Both options were looked at by the government in their green paper due to be released by now but they backed out of coming out with any recommendations and feel it’s better to leave things as they are at this stage.

  3. Mark Bonney

    Clearly we have a vested interest as we deal in intensive courses.

    Experience is gained by spending hours behind the wheel.

    How does spreading out the number of hours over 12 months improve the driver ?

    If we only needed to watch and be in a car , everybody would already be able to drive when they turn 17.

    I would perhaps agree , that if every young driver , were to take weekly lessons , filling out a reflective log and compulsory homework, then this might improve the outcome.

    The government has long made noises about introducing compulsory learning periods and minimum number of hours with an instructor before taking a test
    ( at the moment, in theory, you could turn up for a driving test without ever having spent a single minute behind the wheel ).

    However , they have all backtracked due to the fact this would be extremely unpopular with the voting public – especially the parents of youngsters about to turn 17.

    As the situation stands , there is a healthy demand for intensive courses from students who do not wish to take 12 months to pass their driving test.
    Do intensive courses work for everyone ? No , however take a look at our site, which shows over 1000 customer reviews from successful students.

  4. Matt Leonard

    We offer intensive driving course and single hourly lessons.
    We have actually found that customers who take an intensive driving course manage to actually become more confident much faster…….obviously! BUT and its a big BUT, most of our customers say that the intensive course is much better than taking weekly lesson because they just feel that they would forget things from week to week!
    The reason new drivers crash so often when they have only passed their test is not because they did an intensive course, its because they have nobody sat next to them over seeing what they are doing. And as there are not enough police patrolling the roads these days people seem to think they can do whatever they want…..and most people do and there are often no consequences until something really bad happens!
    We should adopt a system where you are monitored when you pass and you should be limited to a certain size of engine SIMPLES!

  5. Steve

    Don’t agree with the premise of this article as you can’t legitimately generalise based on one experience or a writer’s prejudice. I know many people who have driven for years who are unsafe on the roads and others that have driven a short time who are perfect drivers.

    I took my test after six lessons then drove 1000 miles from England to Spain the day after I passed. I’ve never had an accident as I anticipate danger and drive sensibly. An element of that comes from cycling in London for 20 years, again without incident, although I have almost been knocked off by cars many times and I bet they weren’t intensive course-passed drivers.. They were just careless or incompetent or a mixture of the two.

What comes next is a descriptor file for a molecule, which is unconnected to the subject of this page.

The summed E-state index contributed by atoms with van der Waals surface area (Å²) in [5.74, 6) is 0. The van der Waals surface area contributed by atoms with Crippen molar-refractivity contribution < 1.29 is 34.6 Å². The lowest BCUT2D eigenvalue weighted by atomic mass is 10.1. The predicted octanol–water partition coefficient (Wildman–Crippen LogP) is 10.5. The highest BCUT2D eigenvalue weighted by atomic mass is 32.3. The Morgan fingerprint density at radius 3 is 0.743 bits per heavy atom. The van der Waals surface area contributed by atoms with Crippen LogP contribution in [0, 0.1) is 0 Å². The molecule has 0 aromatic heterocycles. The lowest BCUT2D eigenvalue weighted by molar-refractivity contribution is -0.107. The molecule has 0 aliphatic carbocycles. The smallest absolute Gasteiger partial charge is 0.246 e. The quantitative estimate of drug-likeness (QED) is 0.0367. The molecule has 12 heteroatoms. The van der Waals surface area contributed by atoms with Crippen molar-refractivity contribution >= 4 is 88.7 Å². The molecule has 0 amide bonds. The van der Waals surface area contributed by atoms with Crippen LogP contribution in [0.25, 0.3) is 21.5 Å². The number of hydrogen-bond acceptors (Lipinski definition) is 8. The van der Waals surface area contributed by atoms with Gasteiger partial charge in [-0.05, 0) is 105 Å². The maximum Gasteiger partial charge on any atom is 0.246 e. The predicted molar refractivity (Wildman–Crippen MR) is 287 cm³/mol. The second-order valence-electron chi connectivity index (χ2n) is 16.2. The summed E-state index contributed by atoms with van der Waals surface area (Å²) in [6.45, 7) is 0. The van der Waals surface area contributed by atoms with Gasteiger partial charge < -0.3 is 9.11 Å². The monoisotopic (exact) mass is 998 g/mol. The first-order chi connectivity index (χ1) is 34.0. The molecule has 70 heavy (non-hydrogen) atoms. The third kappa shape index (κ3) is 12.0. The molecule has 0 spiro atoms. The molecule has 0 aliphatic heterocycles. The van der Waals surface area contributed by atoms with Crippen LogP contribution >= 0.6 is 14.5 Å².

It’s all about concentration and how coordinated / spatially aware you are in my opinion. Many people aren’t and hence the accidents.

    I believe people should face a compulsory re-test after 20 years or if they are at fault in an accident. That would get many of the bad drivers off the streets where they are a menace to society and kill or seriously injure thousands every year in the UK.

  6. Danny

    We booked our son in with these guys and they were brilliant , having never driven before they had him passed in 3 weeks and 2 days all done !!

    I dealt with all the communication as my son wouldnt have bothered , but overall a very professional outfit ,

    They know exactly what they are talking about and are very polite and if theres a problem , they asign 1 person to you and they stay with you until the problem is solved ,

    Brilliant Service Would definatly recommend
    5 Star Service

  7. Bryan Greenall

    Whether you learn to drive over longer periods like say 2 hours a week, or shorter periods due to an intensive course does not really matter for experience.
    If you take a 30 hour block crash course over 1 week and pass the test, this would really be the same as taking 30 hours over say 3 or 4 months and passing.
    So there is no lack of experience just because you take all 30 hours in a short time, and there could be an argument of information retention being better on intensive courses than say 2 hours a week over a longer period as some learners will forget certain driving techniques waiting for say 7 days between lessons and then being asked to remember what and how we did things on the previous lesson.
    I think it is all down to the individuals learning capabilities.
    Intensive is not for everybody.
    It does work.
    For me the best way of gaining experience is with private practice if there is a possibility to do this alongside driving lessons with their instructor, as it only confirms and solidifies what is being taught.
    An interesting debate with pros and cons on both sides.
    thank you for sharing.


Leave a Reply

Your email address will not be published. Required fields are marked *

You may use these HTML tags and attributes: <a href="" title=""> <abbr title=""> <acronym title=""> <b> <blockquote cite=""> <cite> <code> <del datetime=""> <em> <i> <q cite=""> <strike> <strong>